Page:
This was not an isolated incident, and a couple of times a week, I will be asked for my watch, my sunglasses, my cap - items which do not hold a large amount of monetary value, and are all easily replaceable. So why not give my watch to every person who asks for it, and just replace it? (In case you’re wondering it’s a relic, it cost less than ten euro, and would be even cheaper to replace here).

When it comes to a question like this, I find there is a spectrum along which an answer can be found. At one end, you can find the opinion that yes, why not? If someone is in need, and you can afford to replace your own, give. At the other end is the view that if you give once, there can be no limit, until before you know it, you’ve spent all your money on watches - assistance should be controlled in a regulated manner. Both sides' arguments rubbish the opposite, picking at the fundamental flaws they both inherently have. The latter view is taken and preached by many NGOs with staff working in developing countries: aid, in all forms, must go through certain procedures, which may seem bureaucratic, but are necessary to ensure fairness. On the other hand, if you are in a position to change somebody’s position immediately, why wait for them to be assessed by a means test if you yourself can see that they are in need?

There is no right answer to this, but if giving, the effects must be considered. You may never see this person again, but what happens the next time they see another white person? If they have had success before, they will likely ask again. If they tell their friends or family ‘a white person gave me their watch’, these people are likely to adopt a similar attitude. Personally, I am less inclined to give when asked on the spot. An advantage I have in being here long term is being able to repeatedly meet people, to better understand their position and their need. If giving, a strategy I have found helpful is, having been asked for something by somebody, to invent some sort of task, as menial as it may be, a job that will warrant a payment. This means that less of a ‘hand-out’ culture is encouraged, and a value of work is promoted. Another advantage of being here long-term is to alternatively offer something of non-monetary value, such as English classes.

It is sustainable gifts such as education or a means toward a livelihood that are also promoted by NGOs and charities. (Insert ‘man/fishing net/feeding his family’ parable here).  However, sometimes it is difficult to say no. An attitude I think that is applicable to almost all instances, not just in developing countries, but at home too, is to engage with a person, so far as is possible. So often it is easier to just give somebody some money so they will leave you alone, but this is irresponsible. As we have all seen, throwing money at something (say... a failing financial institution for example) doesn’t always work. A conversation will enlighten you to the person’s specific situation, and may present opportunities to help them in a number of ways, be it advising them where they might find work, or shelter, or cheaper food, or otherwise. Although barriers of race, culture, language, or socioeconomic status may divide, an effort to engage in conversation will yield, in most cases, greater benefits than currency. In giving a person your time, rather than your watch, the person will in most cases be better off.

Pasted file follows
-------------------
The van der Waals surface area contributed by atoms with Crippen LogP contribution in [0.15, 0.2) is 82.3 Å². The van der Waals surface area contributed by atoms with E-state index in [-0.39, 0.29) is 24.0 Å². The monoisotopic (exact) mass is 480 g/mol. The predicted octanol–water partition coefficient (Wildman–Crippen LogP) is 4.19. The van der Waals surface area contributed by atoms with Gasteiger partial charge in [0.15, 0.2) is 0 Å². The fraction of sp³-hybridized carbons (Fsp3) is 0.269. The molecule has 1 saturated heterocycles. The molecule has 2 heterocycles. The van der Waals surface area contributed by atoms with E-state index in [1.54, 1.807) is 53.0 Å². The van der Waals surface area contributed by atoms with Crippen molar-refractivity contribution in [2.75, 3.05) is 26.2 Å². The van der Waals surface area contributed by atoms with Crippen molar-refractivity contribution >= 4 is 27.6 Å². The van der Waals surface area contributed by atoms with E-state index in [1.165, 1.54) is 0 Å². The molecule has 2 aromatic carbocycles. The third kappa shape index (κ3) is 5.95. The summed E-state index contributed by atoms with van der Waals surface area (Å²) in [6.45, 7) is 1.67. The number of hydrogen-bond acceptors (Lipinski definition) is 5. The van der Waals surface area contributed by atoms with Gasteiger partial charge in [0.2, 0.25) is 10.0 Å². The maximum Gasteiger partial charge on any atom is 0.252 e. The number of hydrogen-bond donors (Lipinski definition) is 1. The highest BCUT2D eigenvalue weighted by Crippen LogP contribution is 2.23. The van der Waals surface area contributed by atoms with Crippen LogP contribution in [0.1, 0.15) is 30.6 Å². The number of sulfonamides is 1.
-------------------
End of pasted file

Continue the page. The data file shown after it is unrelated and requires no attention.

Monday, March 28, 2011


The run-off of the Haitian Presidential election was held on Sunday last, March 20th. Whilst the election itself thankfully passed without incident, the events of the weeks leading up to and following the poll, were in perfect tandem with Haiti’s turbulent history.

The first event, on the Friday prior to the ballot, was the long-awaited but poorly timed return of former president Jean-Bertrand Aristide, after seven years in exile, from South Africa. A White House spokesperson had stated that Barack Obama had phoned South African President Jacob Zuma, to express the concern with regard to allowing Aristide to leave for Haiti. To counter this, there had been a number of open letters published by the Guardian newspaper, London, from a long list of campaigners including actor and black rights activist Danny Glover, and Rev Jesse Jackson, calling on South Africa to assist in Aristide’s return.

There was confusion with regard to the specific date of the former leader’s return. As we reached midweek preceding the election, it seemed that Aristide’s detractors had given up that his return would inevitably happen, but they were fighting still to delay the homecoming. Even after it became clear that Aristide would arrive in Haiti Friday morning, elitist radio stations in the capital, often Aristide’s harshest critics, broadcast that his return would not be until the following Tuesday, seeking to misdirect his supporters in Port-au-Prince.